Wow, a lot of maths and complexity… and now, ** what are we going to do with the new field F _{pk}?**

Well, we’ll use it to define a new group G2, made of all the coordinates (*x*,*y*) that satisfy the same elliptic curve used for G1, expect that this time the coordinates have to be elements of F_{pk}. So, we evaluate the elliptic equation replacing *x* and *y* with elements of F_{pk }(they will be polynomials, and not numbers this time!), and select the tuples that satisfy it.

If it’s not too clear how polynomials can satisfy an elliptic curve, we can take a simple curve:

y^{2}=x^{3}

And the simple extension field that we calculated before.

x |
x^{3} |

0 | 0 |

1 | 1 |

2 | 2 |

z | 2*z |

z+1 | 2*z + 1 |

z+2 | 2*z + 2 |

2*z | z |

2*z + 1 | z + 1 |

2*z + 2 | z+2 |

y |
y^{2} |

0 | 0 |

1 | 1 |

2 | 1 |

z | 2 |

z+1 | 2*z |

z+2 | z |

2*z | 2 |

2*z + 1 | 2 |

2*z + 2 | 2*z |

Now we can see which combination of (*x*,*y*) solves the equation y^{2} = x^{3} :

G2 = { (0,0), (1,1), (1,2), (2,z), (2,2*z), (2,2*z+1), (z,z+1), (z,2*z+2), (2*z,z+2) }

After all these calculations, we can step back for a second and take a look at what we’ve got now. We have two fields: F_{p} - whose elements are numbers - and F_{pk}, whose elements are polynomials. We also have a group G1, whose elements are couple of F_{p} numbers, and a group G2, whose elements are a couple of polynomials. We can see that F_{pk} contains F_{p} (i.e. the “polynomials” 0, 1, 2, 3, … belong also to F_{pk}), and because of this, G2 also contains G1.

If we just stop for a while and stare at these 4 mathematical sets, you may feel a question coming up… and that question may very likely be: why on earth did we build all this paraphernalia?

Well, it turns out that if we choose our elliptic curve“well”, we can build a function *z*=T(*x*,*y*) that maps two elements, one in G1 and one in G2, to an element in a new group Gt, such that, if **g1** is the generator of G1, and **g2** is the generator of G2, then:

- T(
**g1**,**g2**)=**gt**(the generator of the group where the mapping lands) - T(a*
**g1**, b***g2**) = a*b***gt**

The coordinates of the points of this new group Gt are part of F_{pk} (they are polynomials).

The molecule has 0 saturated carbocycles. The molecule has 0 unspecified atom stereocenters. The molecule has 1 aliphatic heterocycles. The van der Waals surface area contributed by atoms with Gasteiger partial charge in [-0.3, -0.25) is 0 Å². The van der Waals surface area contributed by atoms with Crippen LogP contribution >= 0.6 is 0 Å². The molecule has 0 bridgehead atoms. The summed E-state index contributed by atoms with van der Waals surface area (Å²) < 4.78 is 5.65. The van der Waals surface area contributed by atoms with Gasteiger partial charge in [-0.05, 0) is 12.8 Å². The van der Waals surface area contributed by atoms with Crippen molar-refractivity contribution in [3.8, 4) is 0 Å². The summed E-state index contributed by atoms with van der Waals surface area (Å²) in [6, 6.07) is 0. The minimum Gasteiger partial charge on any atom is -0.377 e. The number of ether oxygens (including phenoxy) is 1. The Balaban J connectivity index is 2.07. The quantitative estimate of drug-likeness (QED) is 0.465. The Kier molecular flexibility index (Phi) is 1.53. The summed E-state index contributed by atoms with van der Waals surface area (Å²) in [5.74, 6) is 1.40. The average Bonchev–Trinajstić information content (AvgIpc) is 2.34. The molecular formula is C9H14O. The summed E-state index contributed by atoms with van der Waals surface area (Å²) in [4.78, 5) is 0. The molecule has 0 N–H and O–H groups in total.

So, and that’s the answer to the question, i.e. the reason why we did all the above, is that **we have added a new operator** to our homomorphic hiding: a “limited” **homomorphic multiplication**!

It’s easy to see that, given the hiding of a -> a***g1**, and the hiding of b -> b***g2**, we can compute the hiding of a * b -> a*b***gt** by knowing just a***g1** and b***g2**, since a*b***gt**=T(a***g1**, b***g2**). This homomorphism is not complete as it was in the addition case: the mapping is limited to two elements (we can’t multiply three elements “in the hidings”), and we can’t apply it more than once, but it’s enough for our needs: we’ll use it to check that the** equations on multiplications hold**, without revealing the **hidden values**.

We’ll use two different hiding functions, hh1(*x*) = *x* * **g1**, that maps to the group G1, and hh2(*x*) = *x* * **g2**, that maps to the group G2. As usual, we can use an example to see how we can check, for instance, that the right “B” polynomials were used. The prover needs to know the hiding hh1(u) and hh2(1)=**g2**, made available in the setup phase, and then calculates the hidings hh2[B(P)], and hh1[B(u*P)] from the hidings of B1(P), B2(P), ... B1(u*P), B2(u*P), that again were made available at set-up. By using the pairing function, a verifier can check that T{ hh1(u) , hh2[B(P)] } == T{ hh1[B(u*P)] , **g2** }, i.e. it can verify, without revealing the secret point P nor the value u, that the hiding of B in the point u*P equals the hiding of u multiplied by the hiding of B calculated in the point P. And if we recall what we read in the “knowledge of coefficients” pages, since u and P are unknown, that means that B(P) was calculated by using a combination of the hidings of B1(P), B2(P), B3(P), …